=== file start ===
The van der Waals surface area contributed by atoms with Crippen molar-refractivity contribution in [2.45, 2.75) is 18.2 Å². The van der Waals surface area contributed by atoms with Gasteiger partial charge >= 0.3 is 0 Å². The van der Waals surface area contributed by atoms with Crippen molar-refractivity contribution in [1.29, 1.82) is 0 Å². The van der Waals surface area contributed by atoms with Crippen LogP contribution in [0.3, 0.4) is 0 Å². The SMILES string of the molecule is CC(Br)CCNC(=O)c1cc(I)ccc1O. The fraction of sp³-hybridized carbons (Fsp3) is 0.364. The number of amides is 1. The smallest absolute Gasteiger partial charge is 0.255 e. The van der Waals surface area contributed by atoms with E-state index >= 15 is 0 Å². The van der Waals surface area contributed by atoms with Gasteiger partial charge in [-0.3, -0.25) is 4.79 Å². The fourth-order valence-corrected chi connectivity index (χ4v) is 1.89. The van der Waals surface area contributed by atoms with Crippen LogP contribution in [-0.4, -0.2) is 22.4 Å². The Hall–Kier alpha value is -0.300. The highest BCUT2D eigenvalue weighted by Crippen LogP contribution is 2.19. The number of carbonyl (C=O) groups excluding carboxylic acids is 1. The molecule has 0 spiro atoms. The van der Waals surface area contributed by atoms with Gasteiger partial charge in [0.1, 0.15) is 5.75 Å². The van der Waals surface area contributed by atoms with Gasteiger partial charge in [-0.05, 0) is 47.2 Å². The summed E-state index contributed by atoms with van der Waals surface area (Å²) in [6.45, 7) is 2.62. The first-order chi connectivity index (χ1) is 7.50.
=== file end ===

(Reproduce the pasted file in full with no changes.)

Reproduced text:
The van der Waals surface area contributed by atoms with Crippen molar-refractivity contribution in [2.45, 2.75) is 18.2 Å². The van der Waals surface area contributed by atoms with Gasteiger partial charge >= 0.3 is 0 Å². The van der Waals surface area contributed by atoms with Crippen molar-refractivity contribution in [1.29, 1.82) is 0 Å². The van der Waals surface area contributed by atoms with Crippen LogP contribution in [0.3, 0.4) is 0 Å². The SMILES string of the molecule is CC(Br)CCNC(=O)c1cc(I)ccc1O. The fraction of sp³-hybridized carbons (Fsp3) is 0.364. The number of amides is 1. The smallest absolute Gasteiger partial charge is 0.255 e. The van der Waals surface area contributed by atoms with E-state index >= 15 is 0 Å². The van der Waals surface area contributed by atoms with Gasteiger partial charge in [-0.3, -0.25) is 4.79 Å². The fourth-order valence-corrected chi connectivity index (χ4v) is 1.89. The van der Waals surface area contributed by atoms with Crippen LogP contribution in [-0.4, -0.2) is 22.4 Å². The Hall–Kier alpha value is -0.300. The highest BCUT2D eigenvalue weighted by Crippen LogP contribution is 2.19. The number of carbonyl (C=O) groups excluding carboxylic acids is 1. The molecule has 0 spiro atoms. The van der Waals surface area contributed by atoms with Gasteiger partial charge in [0.1, 0.15) is 5.75 Å². The van der Waals surface area contributed by atoms with Gasteiger partial charge in [-0.05, 0) is 47.2 Å². The summed E-state index contributed by atoms with van der Waals surface area (Å²) in [6.45, 7) is 2.62. The first-order chi connectivity index (χ1) is 7.50.